Companies to Remove Dioxin from Passaic River
A momentous agreement between EPA, Occidental Chemical, and Tierra Solutions calls for the most significant removal of contaminated material from the Passaic River in history. The recent settlement involves the removal of nearly half of the dioxin that has contaminated sediment in the Passaic. It requires Occidental and Tierra Solutions to remove 200,000 cubic yards of dioxin-laden material from the portion of the river directly in front of the Diamond Alkali Superfund site in downtown Newark.
"This removal of contaminated sediment from the Passaic is a real down payment on the river's future," said Alan J. Steinberg, EPA regional administrator. "We owe it to the people who live and work in New Jersey to return this river to the jewel it once was. Today's agreement allows us to get the worst contaminants out of the river so it will never haunt the environment again."
The work will be done in concert with a comprehensive study assessing a broad 17-mile stretch of the Passaic River and the evaluation of an early action to further address contamination in the lower eight-mile stretch of the river. Occidental, one of a number of parties identified as potentially responsible for contamination of the lower Passaic River, will perform the work under EPA oversight and according to the agreement signed in June 2008.
Two hundred thousand cubic yards of the most highly-contaminated dioxin sediment will be removed from a river segment approximately three and a half miles from the mouth of the Passaic. The work will cost an estimated $80 million. EPA will review and approve all work plans, which will contain specific details of the work, and will oversee the entire operation. EPA developed this agreement in close cooperation with the New Jersey Department of Environmental Protection.
The cleanup will be conducted in two phases. In both phases, sediment will be removed from the river in a semi-dry state, which entails using sheet piling to segregate sediment before removing it from the river using conventional earth-moving equipment. This method will ensure that sediment is not stirred up and dispersed into the river. Clean fill will be placed over excavated areas. All aspects of the work, including monitoring requirements, engineering controls, and oversight will be spelled out in the work plans to ensure the work is done safely, effectively and with minimal impacts to surrounding communities. EPA will work closely with stakeholders throughout the design and construction of the project.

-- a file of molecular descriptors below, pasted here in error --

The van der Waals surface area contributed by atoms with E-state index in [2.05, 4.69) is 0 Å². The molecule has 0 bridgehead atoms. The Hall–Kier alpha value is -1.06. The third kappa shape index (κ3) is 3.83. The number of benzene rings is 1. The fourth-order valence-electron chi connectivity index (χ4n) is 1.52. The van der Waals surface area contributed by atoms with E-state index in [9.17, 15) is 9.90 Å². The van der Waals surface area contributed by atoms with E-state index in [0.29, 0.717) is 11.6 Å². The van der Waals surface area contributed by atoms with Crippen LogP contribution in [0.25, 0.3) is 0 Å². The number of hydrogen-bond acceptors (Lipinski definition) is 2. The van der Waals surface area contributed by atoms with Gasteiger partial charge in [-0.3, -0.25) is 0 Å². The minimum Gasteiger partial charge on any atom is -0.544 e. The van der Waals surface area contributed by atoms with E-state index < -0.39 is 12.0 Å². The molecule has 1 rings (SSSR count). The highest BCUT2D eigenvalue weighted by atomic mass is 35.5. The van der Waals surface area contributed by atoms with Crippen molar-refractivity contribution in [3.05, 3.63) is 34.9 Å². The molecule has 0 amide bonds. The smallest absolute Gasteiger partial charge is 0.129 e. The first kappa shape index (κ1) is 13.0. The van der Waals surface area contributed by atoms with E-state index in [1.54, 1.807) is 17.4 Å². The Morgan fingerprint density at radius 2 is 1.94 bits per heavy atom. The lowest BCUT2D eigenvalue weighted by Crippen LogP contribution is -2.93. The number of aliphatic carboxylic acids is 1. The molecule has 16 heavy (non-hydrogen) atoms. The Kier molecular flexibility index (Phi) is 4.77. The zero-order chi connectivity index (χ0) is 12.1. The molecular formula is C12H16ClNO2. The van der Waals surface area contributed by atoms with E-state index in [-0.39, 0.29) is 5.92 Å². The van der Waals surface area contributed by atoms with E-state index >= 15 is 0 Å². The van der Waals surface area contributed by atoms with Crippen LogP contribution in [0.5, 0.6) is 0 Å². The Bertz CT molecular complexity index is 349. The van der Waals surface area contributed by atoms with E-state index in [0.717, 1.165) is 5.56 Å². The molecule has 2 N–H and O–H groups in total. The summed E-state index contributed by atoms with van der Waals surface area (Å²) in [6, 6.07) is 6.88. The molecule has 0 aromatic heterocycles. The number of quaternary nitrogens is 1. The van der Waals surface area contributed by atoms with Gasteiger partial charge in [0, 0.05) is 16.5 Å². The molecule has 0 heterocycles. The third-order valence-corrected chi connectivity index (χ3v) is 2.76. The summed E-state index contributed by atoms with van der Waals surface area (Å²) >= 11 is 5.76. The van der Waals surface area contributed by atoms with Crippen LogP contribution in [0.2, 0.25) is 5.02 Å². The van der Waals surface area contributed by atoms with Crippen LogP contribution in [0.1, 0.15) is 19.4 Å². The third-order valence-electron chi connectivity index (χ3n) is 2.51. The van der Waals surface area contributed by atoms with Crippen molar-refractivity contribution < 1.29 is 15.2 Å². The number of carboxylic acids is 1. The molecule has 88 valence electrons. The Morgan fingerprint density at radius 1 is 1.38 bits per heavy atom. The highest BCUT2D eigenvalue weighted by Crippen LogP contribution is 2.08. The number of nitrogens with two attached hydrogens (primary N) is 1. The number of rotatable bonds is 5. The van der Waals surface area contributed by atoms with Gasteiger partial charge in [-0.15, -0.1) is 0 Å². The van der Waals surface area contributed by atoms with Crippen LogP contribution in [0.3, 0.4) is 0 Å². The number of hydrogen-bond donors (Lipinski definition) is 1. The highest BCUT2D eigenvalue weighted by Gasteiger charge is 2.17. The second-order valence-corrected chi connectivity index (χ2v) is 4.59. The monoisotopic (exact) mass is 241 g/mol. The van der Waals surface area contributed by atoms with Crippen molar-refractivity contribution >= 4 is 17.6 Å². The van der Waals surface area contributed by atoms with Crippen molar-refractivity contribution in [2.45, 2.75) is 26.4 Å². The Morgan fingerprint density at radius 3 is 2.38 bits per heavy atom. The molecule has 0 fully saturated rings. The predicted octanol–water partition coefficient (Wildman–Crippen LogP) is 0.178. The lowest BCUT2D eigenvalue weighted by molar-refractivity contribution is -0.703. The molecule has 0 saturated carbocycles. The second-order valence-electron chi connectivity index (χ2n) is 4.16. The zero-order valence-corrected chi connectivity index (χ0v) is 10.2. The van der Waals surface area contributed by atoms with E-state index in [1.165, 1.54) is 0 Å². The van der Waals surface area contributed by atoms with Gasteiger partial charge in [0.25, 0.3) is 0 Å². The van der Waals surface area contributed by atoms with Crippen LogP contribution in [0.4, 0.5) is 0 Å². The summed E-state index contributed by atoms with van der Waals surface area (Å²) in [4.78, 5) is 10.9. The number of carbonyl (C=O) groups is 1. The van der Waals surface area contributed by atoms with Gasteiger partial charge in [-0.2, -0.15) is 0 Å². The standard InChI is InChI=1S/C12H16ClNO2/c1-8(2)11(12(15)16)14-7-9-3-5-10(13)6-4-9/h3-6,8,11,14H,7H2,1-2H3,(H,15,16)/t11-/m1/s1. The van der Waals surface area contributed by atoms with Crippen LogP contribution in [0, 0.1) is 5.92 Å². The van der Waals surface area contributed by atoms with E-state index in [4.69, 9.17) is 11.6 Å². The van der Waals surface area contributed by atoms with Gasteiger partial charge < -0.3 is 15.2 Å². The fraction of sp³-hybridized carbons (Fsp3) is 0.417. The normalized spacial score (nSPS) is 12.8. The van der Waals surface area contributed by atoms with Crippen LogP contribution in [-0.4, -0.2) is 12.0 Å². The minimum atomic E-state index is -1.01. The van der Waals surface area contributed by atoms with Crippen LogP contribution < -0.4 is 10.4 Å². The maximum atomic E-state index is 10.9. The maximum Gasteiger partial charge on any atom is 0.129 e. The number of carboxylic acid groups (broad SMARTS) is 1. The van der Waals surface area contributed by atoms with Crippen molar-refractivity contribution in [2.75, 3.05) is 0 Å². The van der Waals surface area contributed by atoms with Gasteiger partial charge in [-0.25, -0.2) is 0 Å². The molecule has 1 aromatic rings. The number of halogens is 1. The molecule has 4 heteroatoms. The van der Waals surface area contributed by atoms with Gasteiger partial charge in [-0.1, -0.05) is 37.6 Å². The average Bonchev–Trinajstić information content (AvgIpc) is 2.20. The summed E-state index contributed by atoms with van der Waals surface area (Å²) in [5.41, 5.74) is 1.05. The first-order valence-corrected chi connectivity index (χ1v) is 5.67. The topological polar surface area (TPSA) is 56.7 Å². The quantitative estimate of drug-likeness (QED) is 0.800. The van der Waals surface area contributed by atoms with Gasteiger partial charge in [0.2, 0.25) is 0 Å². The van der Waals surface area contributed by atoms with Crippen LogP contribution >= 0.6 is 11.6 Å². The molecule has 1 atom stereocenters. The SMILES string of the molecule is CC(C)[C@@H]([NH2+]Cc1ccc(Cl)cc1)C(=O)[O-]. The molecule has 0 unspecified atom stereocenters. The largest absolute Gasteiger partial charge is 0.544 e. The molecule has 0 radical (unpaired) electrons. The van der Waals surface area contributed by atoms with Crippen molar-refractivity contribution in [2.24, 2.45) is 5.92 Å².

Phase 1 will begin immediately and will be completed in approximately two and a half years. In this first phase, approximately 40,000 cubic yards of the most highly contaminated sediment will be removed from an area of the river directly in front of the Diamond Alkali site. Material excavated from here will be taken to one of a handful of facilities permitted to accept such waste.
In Phase 2, approximately 160,000 cubic yards of sediment from areas adjacent to the Diamond Alkali site will be similarly removed. This material, which has lower concentrations of dioxin, will be placed in a confined disposal facility (CDF), an engineered structure designed to safely contain materials dredged from waterways. The CDF structure would be designed to hold the sediment indefinitely and could include liners, surface covers, and low-permeability dike material, or cutoff walls to ensure its safety and longevity.
EPA will continue its work on developing an "early action alternative," which is EPA's accelerated plan of action for addressing the sediment of the lower eight miles of the Passaic River. Development of early action alternatives will continue through a focused study, called the Focused Feasibility Study (FFS), concurrent with the removal of material under this new agreement with Occidental and Tierra Solutions. The FFS examines various options for sediment cleanup including dredging and capping or combinations thereof in the lower eight miles.
Work is also continuing on a broader, comprehensive study of the lower 17 miles of the Passaic River. In addition, and under a separate settlement agreement with EPA, Occidental's work studying Newark Bay contamination continues uninterrupted.